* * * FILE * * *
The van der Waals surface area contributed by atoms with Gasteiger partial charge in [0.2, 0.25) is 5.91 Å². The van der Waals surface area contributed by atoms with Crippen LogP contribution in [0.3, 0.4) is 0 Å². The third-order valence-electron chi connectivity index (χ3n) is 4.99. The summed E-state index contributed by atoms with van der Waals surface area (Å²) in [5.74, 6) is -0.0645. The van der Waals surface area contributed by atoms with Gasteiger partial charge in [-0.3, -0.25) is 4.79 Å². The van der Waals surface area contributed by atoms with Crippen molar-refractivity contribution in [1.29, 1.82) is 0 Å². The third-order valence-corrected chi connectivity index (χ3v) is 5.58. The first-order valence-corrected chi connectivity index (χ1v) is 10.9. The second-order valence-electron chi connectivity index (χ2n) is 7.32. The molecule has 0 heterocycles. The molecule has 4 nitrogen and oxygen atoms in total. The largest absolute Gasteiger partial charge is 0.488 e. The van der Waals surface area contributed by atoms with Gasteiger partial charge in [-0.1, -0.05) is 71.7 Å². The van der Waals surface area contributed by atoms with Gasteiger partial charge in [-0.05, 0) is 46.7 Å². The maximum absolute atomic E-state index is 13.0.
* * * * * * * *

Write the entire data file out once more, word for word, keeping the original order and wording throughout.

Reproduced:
The van der Waals surface area contributed by atoms with Gasteiger partial charge in [0.2, 0.25) is 5.91 Å². The van der Waals surface area contributed by atoms with Crippen LogP contribution in [0.3, 0.4) is 0 Å². The third-order valence-electron chi connectivity index (χ3n) is 4.99. The summed E-state index contributed by atoms with van der Waals surface area (Å²) in [5.74, 6) is -0.0645. The van der Waals surface area contributed by atoms with Gasteiger partial charge in [-0.3, -0.25) is 4.79 Å². The van der Waals surface area contributed by atoms with Crippen molar-refractivity contribution in [1.29, 1.82) is 0 Å². The third-order valence-corrected chi connectivity index (χ3v) is 5.58. The first-order valence-corrected chi connectivity index (χ1v) is 10.9. The second-order valence-electron chi connectivity index (χ2n) is 7.32. The molecule has 0 heterocycles. The molecule has 4 nitrogen and oxygen atoms in total. The largest absolute Gasteiger partial charge is 0.488 e. The van der Waals surface area contributed by atoms with Gasteiger partial charge in [-0.1, -0.05) is 71.7 Å². The van der Waals surface area contributed by atoms with Gasteiger partial charge in [-0.05, 0) is 46.7 Å². The maximum absolute atomic E-state index is 13.0.